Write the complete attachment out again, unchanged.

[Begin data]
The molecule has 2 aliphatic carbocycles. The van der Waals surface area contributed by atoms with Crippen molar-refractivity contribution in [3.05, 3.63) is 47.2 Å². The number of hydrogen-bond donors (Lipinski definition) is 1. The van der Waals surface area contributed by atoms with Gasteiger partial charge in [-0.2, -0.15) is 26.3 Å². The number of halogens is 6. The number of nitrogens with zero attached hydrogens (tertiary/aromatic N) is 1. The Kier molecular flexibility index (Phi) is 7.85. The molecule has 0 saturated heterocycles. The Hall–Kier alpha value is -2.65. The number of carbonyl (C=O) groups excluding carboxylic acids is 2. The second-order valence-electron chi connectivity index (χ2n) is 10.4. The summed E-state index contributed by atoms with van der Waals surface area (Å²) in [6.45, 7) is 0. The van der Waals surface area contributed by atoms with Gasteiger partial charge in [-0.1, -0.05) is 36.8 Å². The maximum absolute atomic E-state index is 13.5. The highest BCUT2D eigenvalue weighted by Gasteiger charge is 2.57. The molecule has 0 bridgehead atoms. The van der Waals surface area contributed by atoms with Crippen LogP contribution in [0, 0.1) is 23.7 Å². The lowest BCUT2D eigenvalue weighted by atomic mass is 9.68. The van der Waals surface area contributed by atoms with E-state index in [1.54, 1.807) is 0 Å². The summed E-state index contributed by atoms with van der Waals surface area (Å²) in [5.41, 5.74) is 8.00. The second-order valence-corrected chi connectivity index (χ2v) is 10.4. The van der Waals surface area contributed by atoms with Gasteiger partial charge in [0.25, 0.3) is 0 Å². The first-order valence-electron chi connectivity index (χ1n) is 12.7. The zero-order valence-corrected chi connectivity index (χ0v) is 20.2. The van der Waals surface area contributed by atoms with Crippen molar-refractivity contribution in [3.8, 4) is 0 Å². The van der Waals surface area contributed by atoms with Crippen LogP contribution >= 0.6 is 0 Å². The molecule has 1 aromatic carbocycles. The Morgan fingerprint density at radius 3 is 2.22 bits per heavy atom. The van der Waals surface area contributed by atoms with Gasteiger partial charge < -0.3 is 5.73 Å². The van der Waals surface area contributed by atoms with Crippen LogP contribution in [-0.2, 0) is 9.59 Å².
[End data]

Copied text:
The molecule has 2 aliphatic carbocycles. The van der Waals surface area contributed by atoms with Crippen molar-refractivity contribution in [3.05, 3.63) is 47.2 Å². The number of hydrogen-bond donors (Lipinski definition) is 1. The van der Waals surface area contributed by atoms with Gasteiger partial charge in [-0.2, -0.15) is 26.3 Å². The number of halogens is 6. The number of nitrogens with zero attached hydrogens (tertiary/aromatic N) is 1. The Kier molecular flexibility index (Phi) is 7.85. The molecule has 0 saturated heterocycles. The Hall–Kier alpha value is -2.65. The number of carbonyl (C=O) groups excluding carboxylic acids is 2. The second-order valence-electron chi connectivity index (χ2n) is 10.4. The summed E-state index contributed by atoms with van der Waals surface area (Å²) in [6.45, 7) is 0. The van der Waals surface area contributed by atoms with Gasteiger partial charge in [-0.1, -0.05) is 36.8 Å². The maximum absolute atomic E-state index is 13.5. The highest BCUT2D eigenvalue weighted by Gasteiger charge is 2.57. The molecule has 0 bridgehead atoms. The van der Waals surface area contributed by atoms with Crippen LogP contribution in [0, 0.1) is 23.7 Å². The lowest BCUT2D eigenvalue weighted by atomic mass is 9.68. The van der Waals surface area contributed by atoms with E-state index in [1.54, 1.807) is 0 Å². The summed E-state index contributed by atoms with van der Waals surface area (Å²) in [5.41, 5.74) is 8.00. The second-order valence-corrected chi connectivity index (χ2v) is 10.4. The van der Waals surface area contributed by atoms with Gasteiger partial charge in [0.25, 0.3) is 0 Å². The first-order valence-electron chi connectivity index (χ1n) is 12.7. The zero-order valence-corrected chi connectivity index (χ0v) is 20.2. The van der Waals surface area contributed by atoms with Crippen molar-refractivity contribution in [3.8, 4) is 0 Å². The van der Waals surface area contributed by atoms with Crippen LogP contribution >= 0.6 is 0 Å². The molecule has 1 aromatic carbocycles. The Morgan fingerprint density at radius 3 is 2.22 bits per heavy atom. The van der Waals surface area contributed by atoms with Gasteiger partial charge < -0.3 is 5.73 Å². The van der Waals surface area contributed by atoms with Crippen LogP contribution in [-0.2, 0) is 9.59 Å².